If an employee left on April 16th for emergency surgery and due to complications and several surgeries later is still out of work on September 15th (nearly 5 months). Never requested FMLA leave what is the employers responsibility in regard to FMLA notification beyond posting it in the workplace and citing it in the handbook? Also what is required in terms of continuing to hold the position open or not. It is a non-salaried position and covering it has put a real strain on the rest of the department. the manager of the department has made little to no effort to contact the employee and discuss their plans for returning to work nor has the manager expressed a need until recently that the position needs to be filled now.
Frankly, somebody dropped the ball here — and we will leave it up to you to determine if it was the supervisor or the HR department. This employee should have been offered FMLA leave within the first two weeks of being absent — for your protection, not the employees.
The best practice in the HR field is for the employer to offer FMLA leave to any employee with an absence of more than a week (assuming that the employee is otherwise qualified for the leave.) Normally the employer gives the worker FMLA forms to complete, to request leave. If this employee received the forms and refused to fill them out, then he or she could legitimately be terminated (perhaps.) However, if the employee was never given FMLA forms, then that is a different story. In that case, you probably cannot terminate the employee until he or she goes on FMLA leave and uses up the 12 weeks.
By allowing this employee to take 5 months of non-FMLA leave, you have set a dangerous precedent. Legally, you will likely have to honor the same type of leave for other employees in the future. For example, a woman on pregnancy disability could take 5 months of unpaid leave before applying for FMLA to stay home with her baby for 3 months.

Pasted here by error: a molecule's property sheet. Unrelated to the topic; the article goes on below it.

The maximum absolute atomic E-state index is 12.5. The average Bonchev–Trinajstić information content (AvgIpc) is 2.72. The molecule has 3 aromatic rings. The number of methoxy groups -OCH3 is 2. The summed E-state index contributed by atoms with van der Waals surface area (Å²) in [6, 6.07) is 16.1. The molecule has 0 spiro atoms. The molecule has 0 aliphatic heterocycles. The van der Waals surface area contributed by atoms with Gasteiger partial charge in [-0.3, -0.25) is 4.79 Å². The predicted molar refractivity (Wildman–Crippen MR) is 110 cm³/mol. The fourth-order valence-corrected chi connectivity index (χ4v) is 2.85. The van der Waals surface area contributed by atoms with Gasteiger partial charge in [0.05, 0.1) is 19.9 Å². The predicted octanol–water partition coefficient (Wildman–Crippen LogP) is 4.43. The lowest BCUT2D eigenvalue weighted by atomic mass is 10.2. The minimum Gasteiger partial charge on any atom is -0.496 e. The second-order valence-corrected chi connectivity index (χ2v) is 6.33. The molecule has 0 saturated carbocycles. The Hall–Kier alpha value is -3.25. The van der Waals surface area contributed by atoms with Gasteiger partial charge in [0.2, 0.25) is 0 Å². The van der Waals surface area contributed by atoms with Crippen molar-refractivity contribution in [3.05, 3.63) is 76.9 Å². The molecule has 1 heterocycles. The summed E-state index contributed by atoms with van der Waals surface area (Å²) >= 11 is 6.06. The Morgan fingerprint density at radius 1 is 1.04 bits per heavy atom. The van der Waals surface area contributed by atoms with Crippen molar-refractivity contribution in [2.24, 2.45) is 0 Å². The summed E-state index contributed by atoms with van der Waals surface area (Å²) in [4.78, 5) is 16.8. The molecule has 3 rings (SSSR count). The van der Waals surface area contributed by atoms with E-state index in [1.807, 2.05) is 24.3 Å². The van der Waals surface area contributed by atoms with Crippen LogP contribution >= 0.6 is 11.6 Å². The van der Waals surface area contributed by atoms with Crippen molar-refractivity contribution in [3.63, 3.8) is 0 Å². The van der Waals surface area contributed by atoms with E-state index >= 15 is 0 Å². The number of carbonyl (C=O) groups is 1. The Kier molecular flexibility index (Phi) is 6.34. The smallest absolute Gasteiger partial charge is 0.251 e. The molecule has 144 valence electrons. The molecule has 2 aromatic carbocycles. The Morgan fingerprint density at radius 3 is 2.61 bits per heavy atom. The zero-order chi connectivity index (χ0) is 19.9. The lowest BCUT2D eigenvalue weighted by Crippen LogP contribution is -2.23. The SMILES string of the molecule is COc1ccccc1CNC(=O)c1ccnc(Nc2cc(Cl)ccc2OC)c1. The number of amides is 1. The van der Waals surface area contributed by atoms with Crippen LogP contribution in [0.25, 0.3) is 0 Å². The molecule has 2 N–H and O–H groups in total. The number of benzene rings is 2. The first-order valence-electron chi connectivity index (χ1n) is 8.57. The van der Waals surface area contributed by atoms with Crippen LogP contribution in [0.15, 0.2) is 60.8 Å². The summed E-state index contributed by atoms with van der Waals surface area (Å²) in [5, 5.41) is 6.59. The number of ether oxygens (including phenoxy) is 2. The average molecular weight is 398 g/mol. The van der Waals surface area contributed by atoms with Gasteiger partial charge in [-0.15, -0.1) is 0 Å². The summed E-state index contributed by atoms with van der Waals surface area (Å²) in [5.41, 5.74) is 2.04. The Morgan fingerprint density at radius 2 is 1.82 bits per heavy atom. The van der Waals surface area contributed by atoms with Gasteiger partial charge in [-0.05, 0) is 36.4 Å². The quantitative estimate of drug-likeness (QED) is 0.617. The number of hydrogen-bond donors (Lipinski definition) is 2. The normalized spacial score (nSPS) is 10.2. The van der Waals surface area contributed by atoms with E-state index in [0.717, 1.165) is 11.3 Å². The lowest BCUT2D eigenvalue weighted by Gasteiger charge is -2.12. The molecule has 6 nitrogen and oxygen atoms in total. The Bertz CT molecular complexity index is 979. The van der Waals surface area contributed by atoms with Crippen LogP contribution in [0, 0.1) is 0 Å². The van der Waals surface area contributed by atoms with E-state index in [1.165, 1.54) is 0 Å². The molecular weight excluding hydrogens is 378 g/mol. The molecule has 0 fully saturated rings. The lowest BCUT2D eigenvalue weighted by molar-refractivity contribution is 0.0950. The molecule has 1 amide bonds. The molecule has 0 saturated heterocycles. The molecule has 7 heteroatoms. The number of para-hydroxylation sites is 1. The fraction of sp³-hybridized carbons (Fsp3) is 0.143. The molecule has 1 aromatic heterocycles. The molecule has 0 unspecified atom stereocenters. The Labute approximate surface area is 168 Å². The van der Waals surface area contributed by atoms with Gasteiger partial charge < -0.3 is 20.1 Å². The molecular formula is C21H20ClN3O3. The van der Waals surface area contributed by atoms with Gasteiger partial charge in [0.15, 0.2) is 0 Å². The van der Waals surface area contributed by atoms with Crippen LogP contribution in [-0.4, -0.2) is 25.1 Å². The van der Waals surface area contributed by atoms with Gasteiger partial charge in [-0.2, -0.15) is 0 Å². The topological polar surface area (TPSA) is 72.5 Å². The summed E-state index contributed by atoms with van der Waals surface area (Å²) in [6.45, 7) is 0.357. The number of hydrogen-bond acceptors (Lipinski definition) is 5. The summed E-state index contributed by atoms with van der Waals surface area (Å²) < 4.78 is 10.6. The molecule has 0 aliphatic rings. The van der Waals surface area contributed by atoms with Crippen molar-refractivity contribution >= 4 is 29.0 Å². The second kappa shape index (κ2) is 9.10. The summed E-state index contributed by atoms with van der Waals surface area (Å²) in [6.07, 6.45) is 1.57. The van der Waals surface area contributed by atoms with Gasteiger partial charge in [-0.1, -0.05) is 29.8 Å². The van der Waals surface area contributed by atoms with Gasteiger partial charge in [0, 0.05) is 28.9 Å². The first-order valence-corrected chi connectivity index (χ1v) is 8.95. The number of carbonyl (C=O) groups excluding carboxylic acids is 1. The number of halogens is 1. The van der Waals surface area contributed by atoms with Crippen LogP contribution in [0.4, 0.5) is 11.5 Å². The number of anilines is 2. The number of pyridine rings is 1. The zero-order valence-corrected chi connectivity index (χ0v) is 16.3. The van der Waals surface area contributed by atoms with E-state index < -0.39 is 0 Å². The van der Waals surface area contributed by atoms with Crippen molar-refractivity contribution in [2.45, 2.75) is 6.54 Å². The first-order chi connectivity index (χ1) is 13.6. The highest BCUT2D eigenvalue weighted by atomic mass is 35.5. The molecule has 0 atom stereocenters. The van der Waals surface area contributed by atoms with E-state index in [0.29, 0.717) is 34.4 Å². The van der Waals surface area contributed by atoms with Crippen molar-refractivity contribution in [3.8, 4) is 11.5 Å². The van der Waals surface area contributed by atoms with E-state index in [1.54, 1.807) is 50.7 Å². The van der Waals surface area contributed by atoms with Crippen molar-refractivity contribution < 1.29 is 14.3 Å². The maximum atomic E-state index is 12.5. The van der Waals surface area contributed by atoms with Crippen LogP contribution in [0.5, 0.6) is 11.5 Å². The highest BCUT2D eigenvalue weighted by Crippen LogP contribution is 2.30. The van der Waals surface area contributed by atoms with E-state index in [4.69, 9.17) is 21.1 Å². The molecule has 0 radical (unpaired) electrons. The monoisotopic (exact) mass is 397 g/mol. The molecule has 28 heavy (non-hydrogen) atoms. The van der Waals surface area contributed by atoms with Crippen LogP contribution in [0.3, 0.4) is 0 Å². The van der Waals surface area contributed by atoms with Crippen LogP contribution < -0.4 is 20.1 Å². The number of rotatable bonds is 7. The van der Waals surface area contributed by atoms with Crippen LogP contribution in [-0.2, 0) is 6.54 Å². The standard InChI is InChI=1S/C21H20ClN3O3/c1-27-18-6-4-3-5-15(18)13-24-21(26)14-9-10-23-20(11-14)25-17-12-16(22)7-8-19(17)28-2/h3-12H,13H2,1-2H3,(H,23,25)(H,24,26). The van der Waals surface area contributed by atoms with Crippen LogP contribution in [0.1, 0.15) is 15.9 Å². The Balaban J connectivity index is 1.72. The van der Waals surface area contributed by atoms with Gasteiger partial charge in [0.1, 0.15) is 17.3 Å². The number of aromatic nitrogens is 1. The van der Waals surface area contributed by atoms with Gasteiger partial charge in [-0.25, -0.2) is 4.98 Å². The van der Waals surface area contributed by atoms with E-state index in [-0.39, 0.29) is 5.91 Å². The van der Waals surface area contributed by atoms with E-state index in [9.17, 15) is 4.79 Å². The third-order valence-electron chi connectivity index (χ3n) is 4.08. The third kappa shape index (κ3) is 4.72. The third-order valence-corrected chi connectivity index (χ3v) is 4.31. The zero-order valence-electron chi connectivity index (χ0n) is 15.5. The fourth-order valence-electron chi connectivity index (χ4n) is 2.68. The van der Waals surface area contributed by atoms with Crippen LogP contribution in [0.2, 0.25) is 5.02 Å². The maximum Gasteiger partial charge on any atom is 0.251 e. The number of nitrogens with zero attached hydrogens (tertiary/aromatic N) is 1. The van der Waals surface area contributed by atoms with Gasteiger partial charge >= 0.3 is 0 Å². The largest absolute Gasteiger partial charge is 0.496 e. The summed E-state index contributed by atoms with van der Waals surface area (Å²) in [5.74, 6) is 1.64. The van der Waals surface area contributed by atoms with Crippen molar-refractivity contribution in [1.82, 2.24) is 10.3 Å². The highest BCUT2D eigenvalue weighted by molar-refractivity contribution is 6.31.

An employer cannot make FMLA leave retroactive. An employee can, in some cases, request that FMLA be made retroactive, as long as the request is made within 2 business days of returning to work. However, there is no provision for the employer to invoke this right.
Contact the US Department of Labor regarding your specific situation, but it may very well be that you will have to begin FMLA leave now. That means if the employee returns to work after 12 weeks, you must give the employee their job back. In the meantime, you certainly can hire a temporary employee to fill in, or contact a temp service for help.
For your companys protection, once this problem is addressed, issue a new policy on short term leave. And, train all supervisors on the proper procedures for handling FMLA leave.
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